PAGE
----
So if you want to give your on-line marketing a bit of direction think about these points:

  • Who are the most likely customers for what you sell?
  • What are their biggest challenges?
  • How can your expertise help them survive and grow?
  • What sort of content could you create to help them access (and appreciate) your expertise?
  • How are you going to make sure they notice that content?

Richard Hussey, Copywriter and B2B Content Marketer

Want to explore these ideas in more detail and create a workable content strategy?

Come to the Content Masterclass, Exeter July 1


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How Will your Customers find you in the (near) Future?

Posted on Jan 14, 2014 in content strategy, search marketing | 0 comments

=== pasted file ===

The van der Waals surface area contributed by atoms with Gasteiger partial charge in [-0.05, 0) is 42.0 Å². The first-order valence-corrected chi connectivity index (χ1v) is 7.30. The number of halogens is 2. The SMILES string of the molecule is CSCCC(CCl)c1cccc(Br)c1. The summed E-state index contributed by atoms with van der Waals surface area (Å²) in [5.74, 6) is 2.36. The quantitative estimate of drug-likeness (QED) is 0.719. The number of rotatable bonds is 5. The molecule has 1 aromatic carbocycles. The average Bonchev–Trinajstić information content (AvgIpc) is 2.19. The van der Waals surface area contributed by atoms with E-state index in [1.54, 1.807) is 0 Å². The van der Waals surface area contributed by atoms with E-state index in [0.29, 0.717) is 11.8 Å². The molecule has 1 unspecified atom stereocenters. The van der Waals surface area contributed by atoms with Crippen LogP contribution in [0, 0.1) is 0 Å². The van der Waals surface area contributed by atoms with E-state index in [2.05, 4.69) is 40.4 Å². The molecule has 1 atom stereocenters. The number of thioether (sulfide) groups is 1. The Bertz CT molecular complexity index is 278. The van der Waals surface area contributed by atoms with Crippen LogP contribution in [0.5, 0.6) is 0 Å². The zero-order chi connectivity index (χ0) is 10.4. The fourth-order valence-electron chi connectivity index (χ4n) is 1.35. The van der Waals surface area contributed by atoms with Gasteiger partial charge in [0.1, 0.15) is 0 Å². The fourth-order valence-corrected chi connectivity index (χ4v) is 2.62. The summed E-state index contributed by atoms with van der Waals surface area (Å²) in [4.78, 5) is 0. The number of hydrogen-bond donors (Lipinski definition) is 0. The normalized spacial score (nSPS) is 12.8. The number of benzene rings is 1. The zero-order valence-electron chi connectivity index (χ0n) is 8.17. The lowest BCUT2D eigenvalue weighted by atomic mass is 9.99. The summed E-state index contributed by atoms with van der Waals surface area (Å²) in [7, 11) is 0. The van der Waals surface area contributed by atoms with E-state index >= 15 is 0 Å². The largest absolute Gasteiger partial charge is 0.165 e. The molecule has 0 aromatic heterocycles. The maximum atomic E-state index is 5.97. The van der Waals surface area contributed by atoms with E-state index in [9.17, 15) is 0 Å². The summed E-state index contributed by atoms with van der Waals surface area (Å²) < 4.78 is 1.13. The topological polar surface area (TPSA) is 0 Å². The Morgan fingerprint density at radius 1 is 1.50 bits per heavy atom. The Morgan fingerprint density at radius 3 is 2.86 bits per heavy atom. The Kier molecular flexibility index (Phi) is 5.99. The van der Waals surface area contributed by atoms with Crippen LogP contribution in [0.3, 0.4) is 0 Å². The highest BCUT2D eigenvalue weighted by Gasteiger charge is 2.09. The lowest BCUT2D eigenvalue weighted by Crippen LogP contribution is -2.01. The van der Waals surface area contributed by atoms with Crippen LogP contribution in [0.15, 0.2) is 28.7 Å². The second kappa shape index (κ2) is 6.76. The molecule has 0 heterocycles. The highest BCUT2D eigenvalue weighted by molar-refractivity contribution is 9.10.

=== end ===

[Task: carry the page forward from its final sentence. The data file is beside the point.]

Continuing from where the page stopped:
I’m starting to lose count of the number of times I’ve had the same conversation with businesses who’ve seen long-standing page one Google rankings disappear overnight. These business  are now painstakingly rebuilding their ranking positions by publishing content.

semantic search

Remember these?

In all cases these businesses understood how searches worked and had invested in SEO services and activity to maintain their ranking, and yet all of a sudden the process failed. Here’s a brief and highly simplified history of search-based digital marketing to explain why this happened. It’s important to understand all of this because it points the way towards how your business will get found on line in the future as we move to a world of ‘semantic search.’

Above all, it explains why publishing the right kinds of content will become even more important and why the bar, in terms of quality and relevance, will keep on rising. Relying on existing techniques could turn out to be as relevant to your business as the Yellow Pages.